The Orthodox and modern Episcopalians disagree on many other issues, from the authority of scripture to the ordination of non-celibate homosexuals as priests and bishops. These are the same issues that caused the creation of the conservative Anglican Church in North America, which has been recognized by many Anglican traditionalists in the Third World, but not by the hierarchy of the Church of England.

However, Jonah also focused attention on doctrinal issues that continue to cause tensions among the very conservatives he faced in Texas.

"I'm afraid my talk will have something to offend just about everybody," said the former Episcopalian, who was raised in an Anglo-Catholic parish before converting to Orthodoxy.

For example, "Calvinism is a condemned heresy," he said, and there are "other heresies that came in through the Reformation which have to be rejected" -- words that strike at the heart of the vital, growing Protestant wing of global Anglicanism. Jonah also stressed that, "For a full restoration and intercommunion of the Anglican Church with the Orthodox Church, the issue of ordination of women has to be resolved." The Anglican Church in North America has agreed to allow its dioceses to reach their own conclusions on this issue.

The tension in the room was real, but so was the appreciation for this gesture by the man who, literally, is the successor of St. Tikhon, said the Rev. George Conger, a Calvinist Anglican and correspondent for The Church of England Newspaper.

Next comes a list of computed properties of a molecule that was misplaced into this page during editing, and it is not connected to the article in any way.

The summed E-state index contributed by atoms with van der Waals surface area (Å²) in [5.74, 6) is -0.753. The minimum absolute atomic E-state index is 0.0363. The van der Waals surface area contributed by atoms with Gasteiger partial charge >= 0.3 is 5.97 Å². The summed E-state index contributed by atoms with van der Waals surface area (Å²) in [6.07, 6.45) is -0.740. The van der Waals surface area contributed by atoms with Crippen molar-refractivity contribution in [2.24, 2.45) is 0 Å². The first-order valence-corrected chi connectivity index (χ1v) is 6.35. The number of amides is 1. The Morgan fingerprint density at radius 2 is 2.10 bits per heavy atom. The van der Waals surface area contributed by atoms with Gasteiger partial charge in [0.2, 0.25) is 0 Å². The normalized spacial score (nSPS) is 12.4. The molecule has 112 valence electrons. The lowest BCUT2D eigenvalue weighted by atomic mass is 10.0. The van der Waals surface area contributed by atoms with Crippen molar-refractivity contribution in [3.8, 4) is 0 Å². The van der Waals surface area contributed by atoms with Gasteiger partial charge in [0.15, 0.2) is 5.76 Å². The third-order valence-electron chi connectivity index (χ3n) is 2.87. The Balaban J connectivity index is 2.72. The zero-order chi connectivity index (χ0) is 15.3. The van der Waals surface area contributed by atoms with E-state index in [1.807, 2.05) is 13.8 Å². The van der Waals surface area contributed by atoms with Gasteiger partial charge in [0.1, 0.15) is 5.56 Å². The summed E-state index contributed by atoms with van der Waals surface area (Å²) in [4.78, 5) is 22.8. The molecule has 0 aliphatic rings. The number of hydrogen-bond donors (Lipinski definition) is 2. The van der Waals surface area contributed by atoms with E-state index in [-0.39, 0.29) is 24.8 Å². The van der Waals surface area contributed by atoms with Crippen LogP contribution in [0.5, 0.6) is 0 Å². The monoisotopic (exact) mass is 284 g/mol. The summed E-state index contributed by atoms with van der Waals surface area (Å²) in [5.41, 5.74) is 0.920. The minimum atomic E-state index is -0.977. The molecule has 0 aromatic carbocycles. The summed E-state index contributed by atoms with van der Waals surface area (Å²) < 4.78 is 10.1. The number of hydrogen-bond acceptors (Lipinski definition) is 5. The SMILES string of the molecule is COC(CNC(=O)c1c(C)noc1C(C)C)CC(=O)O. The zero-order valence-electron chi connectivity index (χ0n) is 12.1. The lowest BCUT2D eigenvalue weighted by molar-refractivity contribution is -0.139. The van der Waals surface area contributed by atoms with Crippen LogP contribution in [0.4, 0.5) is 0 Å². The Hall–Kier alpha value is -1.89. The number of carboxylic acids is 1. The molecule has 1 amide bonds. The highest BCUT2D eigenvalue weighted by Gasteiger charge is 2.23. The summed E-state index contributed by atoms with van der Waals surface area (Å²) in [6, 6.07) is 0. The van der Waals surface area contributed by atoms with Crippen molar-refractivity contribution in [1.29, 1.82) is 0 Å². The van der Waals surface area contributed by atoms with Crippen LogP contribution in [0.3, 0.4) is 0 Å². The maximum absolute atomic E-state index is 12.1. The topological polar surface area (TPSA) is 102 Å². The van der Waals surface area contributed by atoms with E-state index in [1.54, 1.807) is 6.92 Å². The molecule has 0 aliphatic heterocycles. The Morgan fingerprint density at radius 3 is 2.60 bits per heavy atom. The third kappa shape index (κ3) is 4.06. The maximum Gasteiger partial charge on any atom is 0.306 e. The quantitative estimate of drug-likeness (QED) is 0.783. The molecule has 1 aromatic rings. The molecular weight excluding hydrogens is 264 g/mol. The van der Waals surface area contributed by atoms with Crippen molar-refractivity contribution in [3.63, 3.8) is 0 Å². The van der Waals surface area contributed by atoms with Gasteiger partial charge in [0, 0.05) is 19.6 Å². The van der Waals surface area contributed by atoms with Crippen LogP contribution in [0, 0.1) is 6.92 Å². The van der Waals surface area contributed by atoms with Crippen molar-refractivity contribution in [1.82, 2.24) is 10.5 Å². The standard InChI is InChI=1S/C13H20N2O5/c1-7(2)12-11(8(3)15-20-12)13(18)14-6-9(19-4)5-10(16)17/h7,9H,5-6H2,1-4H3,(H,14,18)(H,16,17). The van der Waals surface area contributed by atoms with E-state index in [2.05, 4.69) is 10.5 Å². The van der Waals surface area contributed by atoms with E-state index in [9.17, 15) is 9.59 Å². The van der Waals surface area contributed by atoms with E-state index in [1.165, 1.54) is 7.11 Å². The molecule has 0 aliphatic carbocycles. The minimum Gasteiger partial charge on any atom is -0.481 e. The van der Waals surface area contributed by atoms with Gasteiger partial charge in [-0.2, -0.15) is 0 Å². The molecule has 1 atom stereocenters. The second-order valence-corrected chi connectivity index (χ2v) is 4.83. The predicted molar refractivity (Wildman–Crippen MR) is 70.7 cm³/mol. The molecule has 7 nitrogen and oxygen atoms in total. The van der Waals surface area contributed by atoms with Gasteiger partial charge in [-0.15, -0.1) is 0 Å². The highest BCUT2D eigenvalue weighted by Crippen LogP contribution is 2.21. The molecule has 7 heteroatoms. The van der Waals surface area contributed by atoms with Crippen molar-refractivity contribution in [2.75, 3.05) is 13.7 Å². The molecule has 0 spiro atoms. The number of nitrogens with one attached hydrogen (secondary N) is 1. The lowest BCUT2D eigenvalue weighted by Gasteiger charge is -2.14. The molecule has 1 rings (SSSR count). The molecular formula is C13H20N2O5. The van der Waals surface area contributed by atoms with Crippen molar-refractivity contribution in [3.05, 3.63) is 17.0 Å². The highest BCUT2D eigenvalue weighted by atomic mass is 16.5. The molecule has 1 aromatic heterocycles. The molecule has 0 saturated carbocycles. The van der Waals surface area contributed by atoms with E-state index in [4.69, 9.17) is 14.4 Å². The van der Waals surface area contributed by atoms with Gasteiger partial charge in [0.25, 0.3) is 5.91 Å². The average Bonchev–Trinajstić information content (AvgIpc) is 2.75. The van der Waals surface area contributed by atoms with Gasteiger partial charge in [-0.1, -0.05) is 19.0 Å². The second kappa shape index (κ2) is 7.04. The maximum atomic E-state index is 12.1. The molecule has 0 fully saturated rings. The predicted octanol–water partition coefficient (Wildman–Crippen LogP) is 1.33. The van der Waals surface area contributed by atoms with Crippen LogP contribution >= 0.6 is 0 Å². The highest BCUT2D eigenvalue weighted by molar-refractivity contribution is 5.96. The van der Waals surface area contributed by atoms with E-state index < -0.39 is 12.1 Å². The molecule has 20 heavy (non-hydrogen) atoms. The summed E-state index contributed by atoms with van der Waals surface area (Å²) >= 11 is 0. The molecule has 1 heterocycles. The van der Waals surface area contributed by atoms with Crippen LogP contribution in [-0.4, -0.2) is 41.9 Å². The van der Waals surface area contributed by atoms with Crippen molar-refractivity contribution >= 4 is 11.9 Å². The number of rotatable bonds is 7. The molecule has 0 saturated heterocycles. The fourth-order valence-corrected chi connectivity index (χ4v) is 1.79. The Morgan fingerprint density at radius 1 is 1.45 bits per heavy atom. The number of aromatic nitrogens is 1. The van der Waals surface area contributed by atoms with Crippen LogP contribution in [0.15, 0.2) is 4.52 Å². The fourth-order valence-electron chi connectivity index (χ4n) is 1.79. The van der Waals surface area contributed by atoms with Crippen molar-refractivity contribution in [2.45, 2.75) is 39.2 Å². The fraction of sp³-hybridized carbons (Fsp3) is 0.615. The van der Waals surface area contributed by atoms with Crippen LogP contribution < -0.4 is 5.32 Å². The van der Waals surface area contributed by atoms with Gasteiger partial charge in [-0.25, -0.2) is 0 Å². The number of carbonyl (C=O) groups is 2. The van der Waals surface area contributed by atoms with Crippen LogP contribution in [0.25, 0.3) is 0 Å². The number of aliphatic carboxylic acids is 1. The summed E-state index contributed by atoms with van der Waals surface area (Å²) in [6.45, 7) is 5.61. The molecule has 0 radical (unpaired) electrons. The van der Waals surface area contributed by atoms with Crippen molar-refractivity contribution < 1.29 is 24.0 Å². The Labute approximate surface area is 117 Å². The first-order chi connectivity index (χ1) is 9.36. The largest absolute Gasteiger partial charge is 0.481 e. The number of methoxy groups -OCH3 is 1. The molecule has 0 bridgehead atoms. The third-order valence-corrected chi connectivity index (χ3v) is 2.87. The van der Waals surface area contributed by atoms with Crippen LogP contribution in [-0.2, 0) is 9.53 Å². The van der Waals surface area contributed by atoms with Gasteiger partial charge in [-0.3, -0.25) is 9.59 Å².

"What made much of what Metropolitan Jonah said palatable to the ACNA convocation was his transparent good will, and wry sense of humor," said Conger. "The phrase 'hard words said in love' is often trite, but Jonah's remarks ... were given and heard in this vein."

One the other side of this dialogue, Orthodox leaders are more than aware of the obstacles created by decades of tumultuous change in the Anglican Communion, said Father Alexander Golubov, academic dean of St. Tikhon's Orthodox Theological Seminary in South Canaan, Pa.

"Metropolitan Jonah will be trying to walk a thin line, but it is the same line that St. Tikhon tried to walk long ago," said Golubov. "Some of the issues he will face are the same. But there are issues he will face today that I do not believe anyone could have ever anticipated. We live in strange times."

Antioch exits National Council of Churches

Summer is the season for church conventions that talk about hot issues.

Last week's 47th convention of the Antiochian Orthodox Christian Archdiocese of North America passed a resolution that addressed both sexuality and the Iraqi war. But this time the lofty words led to an historic change.

The assembly voted to oppose "divisive and dangerous" positions taken by "left-wing" and "right-wing" groups. To be specific, it rejected "support for same-sex marriage, support for abortion, support for ordination of women to Holy Orders, support for the concept of war that is 'pre-emptive' or 'justifiable' and the labeling of other faiths and their leaders with hateful terminology."

The archdiocese -- a blend of Arab-Americans and many converts -- vowed to avoid groups that "promulgate these extreme positions" and renewed its commitment to seek Orthodox unity in North America.

Then the delegates cheered as Metropolitan Philip Saliba announced his decision to withdraw from the National Council of Churches USA.

The archdiocese joined the old Federated Council of Churches in the 1940s and had been active in the ecumenical movement ever since, said Father Olof Scott, of the church's interfaith relations office. But recent decades have been tough.